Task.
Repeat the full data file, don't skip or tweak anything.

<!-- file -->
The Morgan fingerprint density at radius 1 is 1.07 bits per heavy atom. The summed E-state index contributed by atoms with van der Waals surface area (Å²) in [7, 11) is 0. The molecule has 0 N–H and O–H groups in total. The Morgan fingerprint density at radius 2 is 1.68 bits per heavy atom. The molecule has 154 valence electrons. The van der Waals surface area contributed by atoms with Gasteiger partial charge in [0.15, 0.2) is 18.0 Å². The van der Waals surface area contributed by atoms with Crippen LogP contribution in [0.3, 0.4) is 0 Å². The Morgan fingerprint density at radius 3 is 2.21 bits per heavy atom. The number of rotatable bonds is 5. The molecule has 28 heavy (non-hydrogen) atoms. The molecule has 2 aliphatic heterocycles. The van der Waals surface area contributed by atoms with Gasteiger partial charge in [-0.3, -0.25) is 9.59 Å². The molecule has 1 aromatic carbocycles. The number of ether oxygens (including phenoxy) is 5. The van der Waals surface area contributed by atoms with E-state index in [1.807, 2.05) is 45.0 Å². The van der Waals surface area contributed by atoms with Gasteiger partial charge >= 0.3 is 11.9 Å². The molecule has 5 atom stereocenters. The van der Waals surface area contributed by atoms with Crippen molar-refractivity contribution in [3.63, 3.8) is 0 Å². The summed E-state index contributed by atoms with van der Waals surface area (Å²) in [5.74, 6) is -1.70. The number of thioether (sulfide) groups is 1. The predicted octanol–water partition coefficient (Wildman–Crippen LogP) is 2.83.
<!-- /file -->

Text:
The Morgan fingerprint density at radius 1 is 1.07 bits per heavy atom. The summed E-state index contributed by atoms with van der Waals surface area (Å²) in [7, 11) is 0. The molecule has 0 N–H and O–H groups in total. The Morgan fingerprint density at radius 2 is 1.68 bits per heavy atom. The molecule has 154 valence electrons. The van der Waals surface area contributed by atoms with Gasteiger partial charge in [0.15, 0.2) is 18.0 Å². The van der Waals surface area contributed by atoms with Crippen LogP contribution in [0.3, 0.4) is 0 Å². The Morgan fingerprint density at radius 3 is 2.21 bits per heavy atom. The number of rotatable bonds is 5. The molecule has 28 heavy (non-hydrogen) atoms. The molecule has 2 aliphatic heterocycles. The van der Waals surface area contributed by atoms with Gasteiger partial charge in [-0.3, -0.25) is 9.59 Å². The molecule has 1 aromatic carbocycles. The number of ether oxygens (including phenoxy) is 5. The van der Waals surface area contributed by atoms with E-state index in [1.807, 2.05) is 45.0 Å². The van der Waals surface area contributed by atoms with Gasteiger partial charge >= 0.3 is 11.9 Å². The molecule has 5 atom stereocenters. The van der Waals surface area contributed by atoms with Crippen molar-refractivity contribution in [3.63, 3.8) is 0 Å². The summed E-state index contributed by atoms with van der Waals surface area (Å²) in [5.74, 6) is -1.70. The number of thioether (sulfide) groups is 1. The predicted octanol–water partition coefficient (Wildman–Crippen LogP) is 2.83.